The European Central Bank is still a recent creation, so you can excuse its national governors for putting their country's interest first in the conduct of monetary policy. What about another federal central bank that is much older and whose governors territory does not necessarily coincide with political boundaries, the Federal Reserve System of the US?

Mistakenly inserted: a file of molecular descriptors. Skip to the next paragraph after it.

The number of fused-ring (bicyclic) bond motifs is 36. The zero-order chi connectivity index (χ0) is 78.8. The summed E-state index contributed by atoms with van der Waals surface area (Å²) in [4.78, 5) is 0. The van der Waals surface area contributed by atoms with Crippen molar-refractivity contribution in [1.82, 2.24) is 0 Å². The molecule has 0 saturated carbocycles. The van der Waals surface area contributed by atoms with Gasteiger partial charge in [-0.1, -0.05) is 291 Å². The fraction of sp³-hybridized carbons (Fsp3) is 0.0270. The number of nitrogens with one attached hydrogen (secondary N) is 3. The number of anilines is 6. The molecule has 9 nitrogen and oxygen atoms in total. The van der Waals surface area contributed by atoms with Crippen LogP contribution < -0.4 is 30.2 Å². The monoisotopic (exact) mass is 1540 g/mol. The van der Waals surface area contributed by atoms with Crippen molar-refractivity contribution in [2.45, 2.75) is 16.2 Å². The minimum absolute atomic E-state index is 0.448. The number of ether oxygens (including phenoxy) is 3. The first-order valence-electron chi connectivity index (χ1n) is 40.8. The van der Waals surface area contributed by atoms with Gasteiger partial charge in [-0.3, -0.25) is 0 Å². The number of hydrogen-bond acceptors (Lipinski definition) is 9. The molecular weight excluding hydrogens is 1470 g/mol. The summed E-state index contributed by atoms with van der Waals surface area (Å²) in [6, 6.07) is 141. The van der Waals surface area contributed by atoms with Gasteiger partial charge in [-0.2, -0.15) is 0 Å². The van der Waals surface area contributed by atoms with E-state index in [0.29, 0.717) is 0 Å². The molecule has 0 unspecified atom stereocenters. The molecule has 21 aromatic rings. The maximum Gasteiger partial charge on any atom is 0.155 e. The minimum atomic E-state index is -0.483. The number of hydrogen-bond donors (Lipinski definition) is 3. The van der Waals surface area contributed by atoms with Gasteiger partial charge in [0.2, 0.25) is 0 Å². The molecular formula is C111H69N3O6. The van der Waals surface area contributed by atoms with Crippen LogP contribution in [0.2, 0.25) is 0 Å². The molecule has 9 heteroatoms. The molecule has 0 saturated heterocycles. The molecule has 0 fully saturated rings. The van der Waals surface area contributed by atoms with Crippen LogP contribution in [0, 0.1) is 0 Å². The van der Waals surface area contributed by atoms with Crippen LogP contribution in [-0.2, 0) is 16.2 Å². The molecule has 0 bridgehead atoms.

Bernd Hayo and Matthias Neuenkirch have analyzed the speeches of Federal Reserve presidents over the span of twelve years and come to the conclusions that they equally represent the national and regional interests, except when it is not their turn to vote, when their region comes first. They find this by trying to fit a Taylor Rule to their positions, using a price index, a national and a regional unemployment rate. Unfortunately (and surprisingly), there are no regional price indexes in the US, which could have reinforced the regional focus of the presidents. Still, I am surprised how much they lobby for the general interest. After all, they are selected to represent their region.